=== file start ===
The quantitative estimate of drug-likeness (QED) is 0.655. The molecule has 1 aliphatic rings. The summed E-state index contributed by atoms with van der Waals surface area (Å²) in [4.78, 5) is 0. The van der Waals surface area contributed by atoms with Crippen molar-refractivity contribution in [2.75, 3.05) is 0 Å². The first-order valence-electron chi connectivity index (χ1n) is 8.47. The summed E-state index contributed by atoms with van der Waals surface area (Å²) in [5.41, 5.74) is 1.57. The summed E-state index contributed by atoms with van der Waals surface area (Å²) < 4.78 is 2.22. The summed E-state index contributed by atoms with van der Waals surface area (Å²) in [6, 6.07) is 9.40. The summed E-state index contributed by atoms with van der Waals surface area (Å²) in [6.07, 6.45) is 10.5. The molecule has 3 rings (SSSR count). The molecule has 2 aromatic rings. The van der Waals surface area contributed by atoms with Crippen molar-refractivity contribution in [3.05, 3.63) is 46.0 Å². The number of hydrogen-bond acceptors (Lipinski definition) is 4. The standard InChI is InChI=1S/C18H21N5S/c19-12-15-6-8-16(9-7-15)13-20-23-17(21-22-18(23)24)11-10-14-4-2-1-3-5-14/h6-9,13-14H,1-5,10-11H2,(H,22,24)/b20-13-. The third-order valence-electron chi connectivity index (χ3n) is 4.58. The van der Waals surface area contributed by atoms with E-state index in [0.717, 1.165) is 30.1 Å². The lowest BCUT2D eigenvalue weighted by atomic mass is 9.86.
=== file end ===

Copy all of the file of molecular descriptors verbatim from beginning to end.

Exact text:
The quantitative estimate of drug-likeness (QED) is 0.655. The molecule has 1 aliphatic rings. The summed E-state index contributed by atoms with van der Waals surface area (Å²) in [4.78, 5) is 0. The van der Waals surface area contributed by atoms with Crippen molar-refractivity contribution in [2.75, 3.05) is 0 Å². The first-order valence-electron chi connectivity index (χ1n) is 8.47. The summed E-state index contributed by atoms with van der Waals surface area (Å²) in [5.41, 5.74) is 1.57. The summed E-state index contributed by atoms with van der Waals surface area (Å²) < 4.78 is 2.22. The summed E-state index contributed by atoms with van der Waals surface area (Å²) in [6, 6.07) is 9.40. The summed E-state index contributed by atoms with van der Waals surface area (Å²) in [6.07, 6.45) is 10.5. The molecule has 3 rings (SSSR count). The molecule has 2 aromatic rings. The van der Waals surface area contributed by atoms with Crippen molar-refractivity contribution in [3.05, 3.63) is 46.0 Å². The number of hydrogen-bond acceptors (Lipinski definition) is 4. The standard InChI is InChI=1S/C18H21N5S/c19-12-15-6-8-16(9-7-15)13-20-23-17(21-22-18(23)24)11-10-14-4-2-1-3-5-14/h6-9,13-14H,1-5,10-11H2,(H,22,24)/b20-13-. The third-order valence-electron chi connectivity index (χ3n) is 4.58. The van der Waals surface area contributed by atoms with E-state index in [0.717, 1.165) is 30.1 Å². The lowest BCUT2D eigenvalue weighted by atomic mass is 9.86.